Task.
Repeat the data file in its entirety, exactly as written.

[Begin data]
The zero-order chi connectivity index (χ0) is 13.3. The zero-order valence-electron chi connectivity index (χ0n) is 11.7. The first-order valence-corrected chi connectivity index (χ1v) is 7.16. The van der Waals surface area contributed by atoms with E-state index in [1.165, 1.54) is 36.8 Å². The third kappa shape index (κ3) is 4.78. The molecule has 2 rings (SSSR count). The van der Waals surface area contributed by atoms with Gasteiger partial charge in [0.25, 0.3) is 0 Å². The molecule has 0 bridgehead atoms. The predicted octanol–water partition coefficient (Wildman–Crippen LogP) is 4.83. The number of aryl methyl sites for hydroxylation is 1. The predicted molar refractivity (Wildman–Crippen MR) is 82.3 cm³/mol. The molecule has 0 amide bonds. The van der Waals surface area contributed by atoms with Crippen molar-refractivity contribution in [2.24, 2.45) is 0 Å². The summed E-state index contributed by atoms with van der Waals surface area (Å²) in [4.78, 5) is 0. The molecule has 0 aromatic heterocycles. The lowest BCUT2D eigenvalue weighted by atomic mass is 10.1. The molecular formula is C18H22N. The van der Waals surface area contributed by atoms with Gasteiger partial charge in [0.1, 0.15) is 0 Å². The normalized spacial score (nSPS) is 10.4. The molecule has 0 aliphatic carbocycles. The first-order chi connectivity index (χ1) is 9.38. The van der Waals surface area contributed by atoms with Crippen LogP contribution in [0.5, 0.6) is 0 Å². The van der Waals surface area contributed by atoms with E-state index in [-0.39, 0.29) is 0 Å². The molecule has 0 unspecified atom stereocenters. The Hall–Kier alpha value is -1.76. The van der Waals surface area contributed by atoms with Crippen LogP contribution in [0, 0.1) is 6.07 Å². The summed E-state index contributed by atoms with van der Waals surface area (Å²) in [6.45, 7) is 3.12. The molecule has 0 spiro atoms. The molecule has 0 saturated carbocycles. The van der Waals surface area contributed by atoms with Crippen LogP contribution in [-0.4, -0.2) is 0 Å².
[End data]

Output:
The zero-order chi connectivity index (χ0) is 13.3. The zero-order valence-electron chi connectivity index (χ0n) is 11.7. The first-order valence-corrected chi connectivity index (χ1v) is 7.16. The van der Waals surface area contributed by atoms with E-state index in [1.165, 1.54) is 36.8 Å². The third kappa shape index (κ3) is 4.78. The molecule has 2 rings (SSSR count). The van der Waals surface area contributed by atoms with Gasteiger partial charge in [0.25, 0.3) is 0 Å². The molecule has 0 bridgehead atoms. The predicted octanol–water partition coefficient (Wildman–Crippen LogP) is 4.83. The number of aryl methyl sites for hydroxylation is 1. The predicted molar refractivity (Wildman–Crippen MR) is 82.3 cm³/mol. The molecule has 0 amide bonds. The van der Waals surface area contributed by atoms with Crippen molar-refractivity contribution in [2.24, 2.45) is 0 Å². The summed E-state index contributed by atoms with van der Waals surface area (Å²) in [4.78, 5) is 0. The molecule has 0 aromatic heterocycles. The lowest BCUT2D eigenvalue weighted by atomic mass is 10.1. The molecular formula is C18H22N. The van der Waals surface area contributed by atoms with Gasteiger partial charge in [0.1, 0.15) is 0 Å². The normalized spacial score (nSPS) is 10.4. The molecule has 0 aliphatic carbocycles. The first-order chi connectivity index (χ1) is 9.38. The van der Waals surface area contributed by atoms with Crippen LogP contribution in [0.5, 0.6) is 0 Å². The van der Waals surface area contributed by atoms with E-state index in [-0.39, 0.29) is 0 Å². The molecule has 0 unspecified atom stereocenters. The Hall–Kier alpha value is -1.76. The van der Waals surface area contributed by atoms with Crippen LogP contribution in [0, 0.1) is 6.07 Å². The summed E-state index contributed by atoms with van der Waals surface area (Å²) in [6.45, 7) is 3.12. The molecule has 0 spiro atoms. The molecule has 0 saturated carbocycles. The van der Waals surface area contributed by atoms with Crippen LogP contribution in [-0.4, -0.2) is 0 Å².